But This One Goes To 3.5G!
By Mike Masnick, Tue Jul 27 21:00:00 GMT 2004

With 3G rollouts being announced every other week, it looks like the speculation game needs to move onto the next generation of cellular wireless technologies. Say hello to 3.5G.

Over the last five years, the practice of "3G spotting" (and, perhaps its sibling "the 3G death watch") has been popular among wireless industry insiders, as they either looked to spot any news of a 3G rollout or, alternatively, any indication that 3G might never arrive at all. However, with so many 3G systems up and running, the speculation apparently now needs to move forward a generation.

Just like the jump from 2G to 3G, many technology providers optimistically believe the move between 3G and 4G can be made in a single jump. However, as the embrace of 2.5G networks showed, a stepping stone tends to make a lot more sense, as it allows a continual upgrade path over a shorter time frame, and often at a lower overall cost. With that in mind, eyes are starting to turn to the set of 3.5G technologies that will soon replace the various 3G networks as speculative discussion points.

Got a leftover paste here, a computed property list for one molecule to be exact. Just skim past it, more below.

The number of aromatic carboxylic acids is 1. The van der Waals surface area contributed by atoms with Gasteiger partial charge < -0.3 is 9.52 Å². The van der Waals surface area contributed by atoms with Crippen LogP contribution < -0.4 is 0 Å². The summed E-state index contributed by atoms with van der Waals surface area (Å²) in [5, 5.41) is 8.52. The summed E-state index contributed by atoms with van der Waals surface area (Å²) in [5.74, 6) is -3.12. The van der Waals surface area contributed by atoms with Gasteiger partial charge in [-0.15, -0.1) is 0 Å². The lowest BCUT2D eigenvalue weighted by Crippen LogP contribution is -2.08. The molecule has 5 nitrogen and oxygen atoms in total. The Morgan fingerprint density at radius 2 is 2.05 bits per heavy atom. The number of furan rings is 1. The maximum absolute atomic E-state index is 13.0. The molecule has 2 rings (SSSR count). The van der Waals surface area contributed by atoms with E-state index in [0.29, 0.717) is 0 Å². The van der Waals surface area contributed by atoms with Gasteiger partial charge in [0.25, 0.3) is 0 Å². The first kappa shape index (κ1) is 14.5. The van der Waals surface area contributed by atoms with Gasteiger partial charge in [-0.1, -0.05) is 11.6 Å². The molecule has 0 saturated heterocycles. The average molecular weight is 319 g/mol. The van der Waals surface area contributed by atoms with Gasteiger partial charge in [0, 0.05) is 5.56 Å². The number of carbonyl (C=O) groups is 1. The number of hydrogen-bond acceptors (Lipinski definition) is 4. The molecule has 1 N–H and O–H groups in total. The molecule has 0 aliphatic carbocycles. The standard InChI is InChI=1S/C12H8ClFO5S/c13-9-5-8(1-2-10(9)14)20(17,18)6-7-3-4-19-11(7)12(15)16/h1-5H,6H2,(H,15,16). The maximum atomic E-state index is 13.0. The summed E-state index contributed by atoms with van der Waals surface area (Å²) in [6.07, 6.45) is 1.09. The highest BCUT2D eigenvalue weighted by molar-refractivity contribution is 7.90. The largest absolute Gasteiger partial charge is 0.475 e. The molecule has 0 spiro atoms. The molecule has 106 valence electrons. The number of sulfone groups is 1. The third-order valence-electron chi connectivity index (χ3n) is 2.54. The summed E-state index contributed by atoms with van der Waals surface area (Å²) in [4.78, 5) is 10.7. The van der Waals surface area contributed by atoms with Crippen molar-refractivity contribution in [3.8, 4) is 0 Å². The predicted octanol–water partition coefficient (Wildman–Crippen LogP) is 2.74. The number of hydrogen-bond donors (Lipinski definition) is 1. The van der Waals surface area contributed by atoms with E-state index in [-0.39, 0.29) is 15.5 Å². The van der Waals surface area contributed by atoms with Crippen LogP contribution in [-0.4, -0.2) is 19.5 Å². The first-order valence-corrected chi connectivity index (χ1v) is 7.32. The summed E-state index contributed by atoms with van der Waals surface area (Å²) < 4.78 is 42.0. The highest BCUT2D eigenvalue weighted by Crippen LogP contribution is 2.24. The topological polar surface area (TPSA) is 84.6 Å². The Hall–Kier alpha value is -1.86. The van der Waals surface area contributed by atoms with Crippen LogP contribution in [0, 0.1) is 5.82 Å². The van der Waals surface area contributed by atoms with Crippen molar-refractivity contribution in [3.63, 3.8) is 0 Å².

DoCoMo appears to be leading the way with its planned rollout of HSPDA technology sometime late next year, and it should be no surprise that AT&T Wireless announced plans to follow-up its own 3G launch by walking down the HSDPA upgrade path at some unknown point in the future. Meanwhile, the UMTS TDD technology is getting some attention in China, and already has a few small deployments in progress. Then, there's the Flash-OFDM trials (many of which have been high profile), which Motorola announced today that they're excited to support.

While it's good to see all these new technologies with higher speed data rates coming to market, the push from one to the next is making some wonder what the rush is all about. It is always a good idea to push the technology forward, but it often seems that this is coming at the expense of actually making the existing technology usable, and creating applications and services that really take advantage of the new offerings. One of the biggest hurdles in getting people to move to 3G offerings is that they don't see the benefit. In the console gaming world, companies know they need to launch new devices with compelling games that make it worthwhile for users to upgrade. In the wireless world, it seems that the focus is more on upgrading for the sake of upgrading, rather than teaming with developers to create those compelling applications and services that will drive usage.